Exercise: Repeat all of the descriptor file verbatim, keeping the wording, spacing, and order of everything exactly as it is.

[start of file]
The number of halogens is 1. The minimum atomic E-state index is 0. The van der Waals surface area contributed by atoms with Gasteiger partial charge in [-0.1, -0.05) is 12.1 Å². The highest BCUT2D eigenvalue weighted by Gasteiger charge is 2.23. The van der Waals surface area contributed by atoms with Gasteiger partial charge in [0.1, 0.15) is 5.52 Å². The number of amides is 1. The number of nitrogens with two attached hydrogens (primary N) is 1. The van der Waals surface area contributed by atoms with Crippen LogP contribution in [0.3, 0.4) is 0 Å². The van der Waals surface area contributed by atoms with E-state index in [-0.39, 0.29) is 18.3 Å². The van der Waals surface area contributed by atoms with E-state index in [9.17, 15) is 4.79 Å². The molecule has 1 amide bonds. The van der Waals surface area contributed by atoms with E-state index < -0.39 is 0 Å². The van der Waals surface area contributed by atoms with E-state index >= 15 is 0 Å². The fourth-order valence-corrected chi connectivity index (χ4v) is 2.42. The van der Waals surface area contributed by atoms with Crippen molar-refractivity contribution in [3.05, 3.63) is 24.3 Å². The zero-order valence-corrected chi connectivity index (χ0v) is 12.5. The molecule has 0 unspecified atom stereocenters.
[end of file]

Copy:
The number of halogens is 1. The minimum atomic E-state index is 0. The van der Waals surface area contributed by atoms with Gasteiger partial charge in [-0.1, -0.05) is 12.1 Å². The highest BCUT2D eigenvalue weighted by Gasteiger charge is 2.23. The van der Waals surface area contributed by atoms with Gasteiger partial charge in [0.1, 0.15) is 5.52 Å². The number of amides is 1. The number of nitrogens with two attached hydrogens (primary N) is 1. The van der Waals surface area contributed by atoms with Crippen LogP contribution in [0.3, 0.4) is 0 Å². The van der Waals surface area contributed by atoms with E-state index in [-0.39, 0.29) is 18.3 Å². The van der Waals surface area contributed by atoms with E-state index in [9.17, 15) is 4.79 Å². The molecule has 1 amide bonds. The van der Waals surface area contributed by atoms with E-state index < -0.39 is 0 Å². The van der Waals surface area contributed by atoms with E-state index >= 15 is 0 Å². The fourth-order valence-corrected chi connectivity index (χ4v) is 2.42. The van der Waals surface area contributed by atoms with Crippen molar-refractivity contribution in [3.05, 3.63) is 24.3 Å². The zero-order valence-corrected chi connectivity index (χ0v) is 12.5. The molecule has 0 unspecified atom stereocenters.